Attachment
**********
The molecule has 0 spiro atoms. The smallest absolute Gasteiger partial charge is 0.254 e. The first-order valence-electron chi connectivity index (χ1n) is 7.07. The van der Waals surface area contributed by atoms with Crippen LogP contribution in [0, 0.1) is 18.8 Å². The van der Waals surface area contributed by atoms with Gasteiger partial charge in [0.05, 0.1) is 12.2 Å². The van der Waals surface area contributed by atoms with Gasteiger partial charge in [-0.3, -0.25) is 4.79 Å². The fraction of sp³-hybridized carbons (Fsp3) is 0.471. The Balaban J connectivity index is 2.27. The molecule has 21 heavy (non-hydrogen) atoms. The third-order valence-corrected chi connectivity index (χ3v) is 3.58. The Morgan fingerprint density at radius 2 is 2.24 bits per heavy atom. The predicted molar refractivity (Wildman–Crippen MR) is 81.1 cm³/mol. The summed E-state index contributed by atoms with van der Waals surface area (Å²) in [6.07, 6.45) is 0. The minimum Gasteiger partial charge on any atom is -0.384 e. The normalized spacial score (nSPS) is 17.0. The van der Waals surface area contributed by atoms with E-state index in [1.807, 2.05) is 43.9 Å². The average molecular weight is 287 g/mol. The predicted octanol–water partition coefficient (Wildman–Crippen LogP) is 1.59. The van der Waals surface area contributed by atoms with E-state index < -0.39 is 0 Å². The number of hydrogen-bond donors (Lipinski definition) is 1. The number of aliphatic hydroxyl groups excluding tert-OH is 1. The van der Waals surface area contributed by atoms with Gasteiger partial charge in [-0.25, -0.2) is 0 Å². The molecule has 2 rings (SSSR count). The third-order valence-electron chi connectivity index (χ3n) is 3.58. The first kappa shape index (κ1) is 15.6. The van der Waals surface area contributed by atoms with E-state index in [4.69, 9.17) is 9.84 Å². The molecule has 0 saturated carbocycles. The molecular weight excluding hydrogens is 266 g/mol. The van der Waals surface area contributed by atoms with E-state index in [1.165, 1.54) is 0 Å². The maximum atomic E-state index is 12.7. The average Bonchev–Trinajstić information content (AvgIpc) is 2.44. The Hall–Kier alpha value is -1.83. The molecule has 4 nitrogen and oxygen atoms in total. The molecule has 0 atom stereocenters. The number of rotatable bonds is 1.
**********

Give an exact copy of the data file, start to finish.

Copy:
The molecule has 0 spiro atoms. The smallest absolute Gasteiger partial charge is 0.254 e. The first-order valence-electron chi connectivity index (χ1n) is 7.07. The van der Waals surface area contributed by atoms with Crippen LogP contribution in [0, 0.1) is 18.8 Å². The van der Waals surface area contributed by atoms with Gasteiger partial charge in [0.05, 0.1) is 12.2 Å². The van der Waals surface area contributed by atoms with Gasteiger partial charge in [-0.3, -0.25) is 4.79 Å². The fraction of sp³-hybridized carbons (Fsp3) is 0.471. The Balaban J connectivity index is 2.27. The molecule has 21 heavy (non-hydrogen) atoms. The third-order valence-corrected chi connectivity index (χ3v) is 3.58. The Morgan fingerprint density at radius 2 is 2.24 bits per heavy atom. The predicted molar refractivity (Wildman–Crippen MR) is 81.1 cm³/mol. The summed E-state index contributed by atoms with van der Waals surface area (Å²) in [6.07, 6.45) is 0. The minimum Gasteiger partial charge on any atom is -0.384 e. The normalized spacial score (nSPS) is 17.0. The van der Waals surface area contributed by atoms with E-state index in [1.807, 2.05) is 43.9 Å². The average molecular weight is 287 g/mol. The predicted octanol–water partition coefficient (Wildman–Crippen LogP) is 1.59. The van der Waals surface area contributed by atoms with E-state index < -0.39 is 0 Å². The number of hydrogen-bond donors (Lipinski definition) is 1. The number of aliphatic hydroxyl groups excluding tert-OH is 1. The van der Waals surface area contributed by atoms with Gasteiger partial charge in [-0.25, -0.2) is 0 Å². The molecule has 2 rings (SSSR count). The third-order valence-electron chi connectivity index (χ3n) is 3.58. The first kappa shape index (κ1) is 15.6. The van der Waals surface area contributed by atoms with E-state index in [4.69, 9.17) is 9.84 Å². The molecule has 0 saturated carbocycles. The molecular weight excluding hydrogens is 266 g/mol. The van der Waals surface area contributed by atoms with E-state index in [1.165, 1.54) is 0 Å². The maximum atomic E-state index is 12.7. The average Bonchev–Trinajstić information content (AvgIpc) is 2.44. The Hall–Kier alpha value is -1.83. The molecule has 4 nitrogen and oxygen atoms in total. The molecule has 0 atom stereocenters. The number of rotatable bonds is 1.